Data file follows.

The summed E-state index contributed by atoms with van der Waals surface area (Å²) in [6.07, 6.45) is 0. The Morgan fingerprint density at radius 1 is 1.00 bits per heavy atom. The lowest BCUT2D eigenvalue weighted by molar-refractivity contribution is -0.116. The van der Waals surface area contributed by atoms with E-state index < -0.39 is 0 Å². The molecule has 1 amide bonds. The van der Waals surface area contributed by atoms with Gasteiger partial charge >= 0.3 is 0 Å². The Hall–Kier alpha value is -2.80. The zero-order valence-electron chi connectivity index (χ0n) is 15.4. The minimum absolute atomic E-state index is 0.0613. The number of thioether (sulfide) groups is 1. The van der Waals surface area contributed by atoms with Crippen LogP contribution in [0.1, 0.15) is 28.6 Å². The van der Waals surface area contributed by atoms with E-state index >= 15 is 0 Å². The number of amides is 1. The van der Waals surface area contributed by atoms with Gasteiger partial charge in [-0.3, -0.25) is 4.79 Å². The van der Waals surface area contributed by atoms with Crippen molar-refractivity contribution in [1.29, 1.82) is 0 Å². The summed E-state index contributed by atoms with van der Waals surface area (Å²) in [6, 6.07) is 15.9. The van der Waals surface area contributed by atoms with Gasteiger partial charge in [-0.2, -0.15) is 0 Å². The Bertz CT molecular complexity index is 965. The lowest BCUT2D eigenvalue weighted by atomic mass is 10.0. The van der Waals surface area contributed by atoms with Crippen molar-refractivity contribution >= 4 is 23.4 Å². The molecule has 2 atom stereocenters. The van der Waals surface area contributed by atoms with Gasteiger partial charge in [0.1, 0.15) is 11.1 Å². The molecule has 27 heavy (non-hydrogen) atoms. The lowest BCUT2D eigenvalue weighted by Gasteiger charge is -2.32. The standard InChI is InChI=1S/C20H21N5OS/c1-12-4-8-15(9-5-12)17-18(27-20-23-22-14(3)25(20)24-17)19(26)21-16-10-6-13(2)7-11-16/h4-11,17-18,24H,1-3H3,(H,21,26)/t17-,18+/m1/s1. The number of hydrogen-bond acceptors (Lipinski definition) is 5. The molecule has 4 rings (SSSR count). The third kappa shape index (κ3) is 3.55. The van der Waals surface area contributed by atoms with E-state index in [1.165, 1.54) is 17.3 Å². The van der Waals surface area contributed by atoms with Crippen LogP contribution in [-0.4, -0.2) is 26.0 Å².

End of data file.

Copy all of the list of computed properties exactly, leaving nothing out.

The summed E-state index contributed by atoms with van der Waals surface area (Å²) in [6.07, 6.45) is 0. The Morgan fingerprint density at radius 1 is 1.00 bits per heavy atom. The lowest BCUT2D eigenvalue weighted by molar-refractivity contribution is -0.116. The van der Waals surface area contributed by atoms with E-state index < -0.39 is 0 Å². The molecule has 1 amide bonds. The van der Waals surface area contributed by atoms with Gasteiger partial charge >= 0.3 is 0 Å². The Hall–Kier alpha value is -2.80. The zero-order valence-electron chi connectivity index (χ0n) is 15.4. The minimum absolute atomic E-state index is 0.0613. The number of thioether (sulfide) groups is 1. The van der Waals surface area contributed by atoms with Crippen LogP contribution in [0.1, 0.15) is 28.6 Å². The van der Waals surface area contributed by atoms with E-state index >= 15 is 0 Å². The number of amides is 1. The van der Waals surface area contributed by atoms with Gasteiger partial charge in [-0.3, -0.25) is 4.79 Å². The van der Waals surface area contributed by atoms with Crippen molar-refractivity contribution in [1.29, 1.82) is 0 Å². The summed E-state index contributed by atoms with van der Waals surface area (Å²) in [6, 6.07) is 15.9. The van der Waals surface area contributed by atoms with Gasteiger partial charge in [-0.2, -0.15) is 0 Å². The Bertz CT molecular complexity index is 965. The lowest BCUT2D eigenvalue weighted by atomic mass is 10.0. The van der Waals surface area contributed by atoms with Crippen molar-refractivity contribution >= 4 is 23.4 Å². The molecule has 2 atom stereocenters. The van der Waals surface area contributed by atoms with Gasteiger partial charge in [0.1, 0.15) is 11.1 Å². The molecule has 27 heavy (non-hydrogen) atoms. The lowest BCUT2D eigenvalue weighted by Gasteiger charge is -2.32. The standard InChI is InChI=1S/C20H21N5OS/c1-12-4-8-15(9-5-12)17-18(27-20-23-22-14(3)25(20)24-17)19(26)21-16-10-6-13(2)7-11-16/h4-11,17-18,24H,1-3H3,(H,21,26)/t17-,18+/m1/s1. The number of hydrogen-bond acceptors (Lipinski definition) is 5. The molecule has 4 rings (SSSR count). The third kappa shape index (κ3) is 3.55. The van der Waals surface area contributed by atoms with E-state index in [1.165, 1.54) is 17.3 Å². The van der Waals surface area contributed by atoms with Crippen LogP contribution in [-0.4, -0.2) is 26.0 Å².